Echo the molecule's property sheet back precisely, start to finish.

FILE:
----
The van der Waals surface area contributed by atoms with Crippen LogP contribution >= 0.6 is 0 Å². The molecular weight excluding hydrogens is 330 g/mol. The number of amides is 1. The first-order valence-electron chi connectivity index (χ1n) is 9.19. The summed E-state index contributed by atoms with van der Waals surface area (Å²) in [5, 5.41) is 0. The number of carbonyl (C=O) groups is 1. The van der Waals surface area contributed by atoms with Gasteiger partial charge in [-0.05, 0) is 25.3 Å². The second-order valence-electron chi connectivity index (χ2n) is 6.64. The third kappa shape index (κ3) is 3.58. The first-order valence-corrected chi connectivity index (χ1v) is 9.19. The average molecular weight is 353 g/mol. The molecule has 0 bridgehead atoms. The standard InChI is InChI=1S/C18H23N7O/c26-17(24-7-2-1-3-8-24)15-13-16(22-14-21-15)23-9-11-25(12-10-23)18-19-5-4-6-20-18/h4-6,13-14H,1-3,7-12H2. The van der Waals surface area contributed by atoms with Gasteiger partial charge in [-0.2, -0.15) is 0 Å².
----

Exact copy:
The van der Waals surface area contributed by atoms with Crippen LogP contribution >= 0.6 is 0 Å². The molecular weight excluding hydrogens is 330 g/mol. The number of amides is 1. The first-order valence-electron chi connectivity index (χ1n) is 9.19. The summed E-state index contributed by atoms with van der Waals surface area (Å²) in [5, 5.41) is 0. The number of carbonyl (C=O) groups is 1. The van der Waals surface area contributed by atoms with Gasteiger partial charge in [-0.05, 0) is 25.3 Å². The second-order valence-electron chi connectivity index (χ2n) is 6.64. The third kappa shape index (κ3) is 3.58. The first-order valence-corrected chi connectivity index (χ1v) is 9.19. The average molecular weight is 353 g/mol. The molecule has 0 bridgehead atoms. The standard InChI is InChI=1S/C18H23N7O/c26-17(24-7-2-1-3-8-24)15-13-16(22-14-21-15)23-9-11-25(12-10-23)18-19-5-4-6-20-18/h4-6,13-14H,1-3,7-12H2. The van der Waals surface area contributed by atoms with Gasteiger partial charge in [-0.2, -0.15) is 0 Å².